On Mon, Nov 23, 2009 at 2:52 PM, Jonathan Rochkind <rochk...@jhu.edu> wrote:

> Well, here's the trick about handles, as I understand it.  A handle, for
> instance, a DOI, is "10.1074/jbc.M004545200".

Well, actually, it could be:

etc.  But there's still got to be some mechanism to get from there to:

I don't see why it's any different, fundamentally, than:

besides being prettier.

Anyway, my argument wasn't that Purl was technologically more sound
that handles -- Purl services have a major single-point-of-failure
problem -- it's just that I don't buy the argument that handles are
somehow superior because they aren't limited to HTTP.

What I'm saying is that there plenty of valid reasons to value handles
more than purls (or any other indirection service), but independence
to HTTP isn't one of them.


> While, for DOI handles, normally we resolve that using dx.doi.org, at
> http://dx.doi.org/10.1074/jbc.M004545200, that is not actually a requirement
> of the handle system. You can resolve it through any handle server, over
> HTTP or otherwise. Even if it's still over HTTP, it doesn't have to be at
> dx.doi.org, it can be via any handle resolver.
> For instance, check this out, it works:
> http://hdl.handle.net/10.1074/jbc.M004545200
> Cause the DOI is really just a subset of Handles, any resolver participating
> in the handle network can resolve em.  In Eric's hypothetical use case, that
> could be a local enterprise handle resolver of some kind. (Although I'm not
> totally sure that would keep your usage data private; the documentation I've
> seen compares the handle network to DNS, it's a distributed system, I'm not
> sure in what cases handle resolution requests are sent 'upstream' by the
> handle resolver, and if actual individual lookups are revealed by that or
> not. But in any case, when Ross suggests -- "Presumably dx.hellman.net would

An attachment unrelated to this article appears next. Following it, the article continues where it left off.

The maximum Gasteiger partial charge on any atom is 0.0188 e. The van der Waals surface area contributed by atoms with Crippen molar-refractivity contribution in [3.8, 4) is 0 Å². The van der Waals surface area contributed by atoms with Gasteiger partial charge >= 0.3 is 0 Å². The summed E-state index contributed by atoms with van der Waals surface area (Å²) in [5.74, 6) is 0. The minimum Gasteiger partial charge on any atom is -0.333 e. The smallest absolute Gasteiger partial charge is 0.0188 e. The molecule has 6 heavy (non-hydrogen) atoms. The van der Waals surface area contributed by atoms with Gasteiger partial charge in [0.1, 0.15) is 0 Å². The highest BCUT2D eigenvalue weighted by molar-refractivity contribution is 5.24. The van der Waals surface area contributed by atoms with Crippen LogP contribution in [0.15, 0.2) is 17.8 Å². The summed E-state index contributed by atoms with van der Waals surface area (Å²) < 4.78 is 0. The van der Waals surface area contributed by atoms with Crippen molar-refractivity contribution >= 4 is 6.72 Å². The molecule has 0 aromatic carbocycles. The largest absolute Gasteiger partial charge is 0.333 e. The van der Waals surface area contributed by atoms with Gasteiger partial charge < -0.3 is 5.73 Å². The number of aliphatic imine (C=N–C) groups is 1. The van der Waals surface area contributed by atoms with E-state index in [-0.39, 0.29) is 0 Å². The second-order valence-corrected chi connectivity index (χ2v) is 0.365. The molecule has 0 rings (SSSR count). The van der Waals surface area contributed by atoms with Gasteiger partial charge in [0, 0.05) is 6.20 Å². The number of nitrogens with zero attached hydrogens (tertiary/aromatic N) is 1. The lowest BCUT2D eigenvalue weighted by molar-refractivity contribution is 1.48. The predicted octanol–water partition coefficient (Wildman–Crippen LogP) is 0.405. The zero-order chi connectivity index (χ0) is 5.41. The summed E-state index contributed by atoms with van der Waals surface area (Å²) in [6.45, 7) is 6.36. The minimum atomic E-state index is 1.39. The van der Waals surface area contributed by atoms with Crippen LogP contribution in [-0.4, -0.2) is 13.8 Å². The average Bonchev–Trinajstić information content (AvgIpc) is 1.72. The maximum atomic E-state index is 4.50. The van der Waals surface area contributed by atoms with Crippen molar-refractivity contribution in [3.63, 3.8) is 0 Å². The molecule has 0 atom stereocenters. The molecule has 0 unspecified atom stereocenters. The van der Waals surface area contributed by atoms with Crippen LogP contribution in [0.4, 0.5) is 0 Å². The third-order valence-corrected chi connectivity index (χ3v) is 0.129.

> need to harvest its metadata from somewhere, which seems like it would leave
> a footprint. It also needs some mechanism to stay in sync with the master
> index." -- my reading this suggests this is _built into_ the handle
> protocol, it's part of handle from the very start (again, the DNS analogy,
> with the emphasis on the distributed resolution aspect), you don't need to
> invent it yourself. The details of exactly how it works, I don't know enough
> to say.  )
> Now, I'm somewhat new to this stuff too, I don't completely understand how
> it works.  Apparently hdl.handle.net can <strike>handle</strike> deal with
> any handle globally, while presumably dx.doi.org can only deal with the
> subset of handles that are also DOIs.  And apparently you can have a handle
> resolver that works over something other than HTTP too. (Although Ross
> argues, why would you want to? And I'm inclined to agree).
> But appears that the handle system is quite a bit more fleshed out than a
> simple purl server, it's a distributed protocol-independent network.   The
> protocol-independent part may or may not be useful, but it certainly seems
> like it could be, it doens't hurt to provide for it in advance. The
> distributed part seems pretty cool to me.
> So if it's no harder to set up, maintain, and use a handle server than a
> Purl server (this is a big 'if', I'm not sure if that's the case), and
> handle can do everything purl can do and quite a bit more (I'm pretty sure
> that is the case)... why NOT use handle instead of purl? It seems like
> handle is a more fleshed out, robust, full-featured thing than purl.
> Jonathan
>> Presumably dx.hellman.net would need to
>> harvest its metadata from somewhere, which seems like it would leave a
>> footprint.  It also needs some mechanism to stay in sync with the
>> master index.  Your non-resolution service also seems to be looking
>> these things up in realtime.  Would a RESTful or SOAP API (*shudder*)
>> not accomplish the same goal?
>> Really, though, the binding argument here is less the issue here than
>> if you believe http URIs are valid identifiers or not since there's no
>> reason a URI couldn't be dereferenced via other bindings, either.
>> -Ross.

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